Britain’s foreign secretary said on Tuesday (20 January) he was confident of negotiating a “substantial” package of reforms in the European Union after visiting capitals across the region and being told by EU members that they want Britain to stay in the bloc.
Prime Minister David Cameron has promised to renegotiate Britain’s ties with the EU ahead of a referendum on its membership if his Conservative party is reelected in a national vote in May.
Philip Hammond, who took up his post last summer, has been tasked with touring all 27 other member states before that election to seek common ground on areas Britain would like to see changed such as handing more power back to national parliaments and making the EU more economically competitive.
So far he has visited 18, including France, Germany, Italy, Poland, Romania and Denmark.
“Now that I have embarked upon the exercise that I am doing … I am very clear that we will be able to negotiate a substantial package of reform,” Hammond, regarded as a tough Eurosceptic, told a committee of British lawmakers.
“The message I have heard very, very clearly is that people for their own selfish reasons want Britain in … we are an important element in a very delicate balance of power within the European Union and, for different reasons, everybody fears the consequences of Britain leaving.”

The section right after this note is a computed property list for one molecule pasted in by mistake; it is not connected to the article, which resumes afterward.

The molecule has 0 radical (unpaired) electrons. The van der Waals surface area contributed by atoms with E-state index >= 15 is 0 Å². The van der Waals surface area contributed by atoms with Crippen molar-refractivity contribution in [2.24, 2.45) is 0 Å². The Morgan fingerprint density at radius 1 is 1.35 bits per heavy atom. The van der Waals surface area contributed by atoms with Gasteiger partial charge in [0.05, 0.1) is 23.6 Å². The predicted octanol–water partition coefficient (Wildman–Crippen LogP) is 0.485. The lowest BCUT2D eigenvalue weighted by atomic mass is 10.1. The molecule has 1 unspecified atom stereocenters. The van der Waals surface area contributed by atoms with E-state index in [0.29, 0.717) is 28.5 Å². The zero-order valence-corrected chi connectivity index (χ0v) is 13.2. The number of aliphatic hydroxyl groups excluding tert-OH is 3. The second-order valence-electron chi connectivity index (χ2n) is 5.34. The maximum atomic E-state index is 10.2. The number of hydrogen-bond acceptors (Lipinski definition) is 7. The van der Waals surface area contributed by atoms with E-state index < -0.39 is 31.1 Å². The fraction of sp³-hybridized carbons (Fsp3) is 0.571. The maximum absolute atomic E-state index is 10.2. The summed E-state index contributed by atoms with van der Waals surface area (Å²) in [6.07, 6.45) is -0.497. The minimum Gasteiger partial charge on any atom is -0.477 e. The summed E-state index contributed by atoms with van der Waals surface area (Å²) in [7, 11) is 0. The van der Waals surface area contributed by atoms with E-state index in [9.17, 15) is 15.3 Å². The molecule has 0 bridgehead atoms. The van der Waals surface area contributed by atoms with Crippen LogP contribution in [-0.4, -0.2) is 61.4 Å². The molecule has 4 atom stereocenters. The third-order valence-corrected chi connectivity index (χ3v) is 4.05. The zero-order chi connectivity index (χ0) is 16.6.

He said Britain was aiming for a package of reforms that could be agreed by all 28 member nations but that the bloc had previously shown that it could be “quite a flexible organisation”.
With immigration a top concern among voters, Cameron has made controlling the flow of EU citizens a central part of the renegotiation effort. EU leaders including Germany’s Angela Merkel have said the bloc’s fundamental principle of freedom of movement cannot be tampered with.
Cameron has pledged to curb EU migrants’ access to welfare payments, and Hammond said many European partners had asked Britain to look at what more it could do domestically to tackle abuse of free movement by tightening up its own system.
“We are wide open to abuse … There are going to be more measures we can introduce,” he said.
“But there will be some areas where we need agreement … to change the way European Union rules work if we are going to have a sufficient impact on migration numbers to satisfy (the) British public.”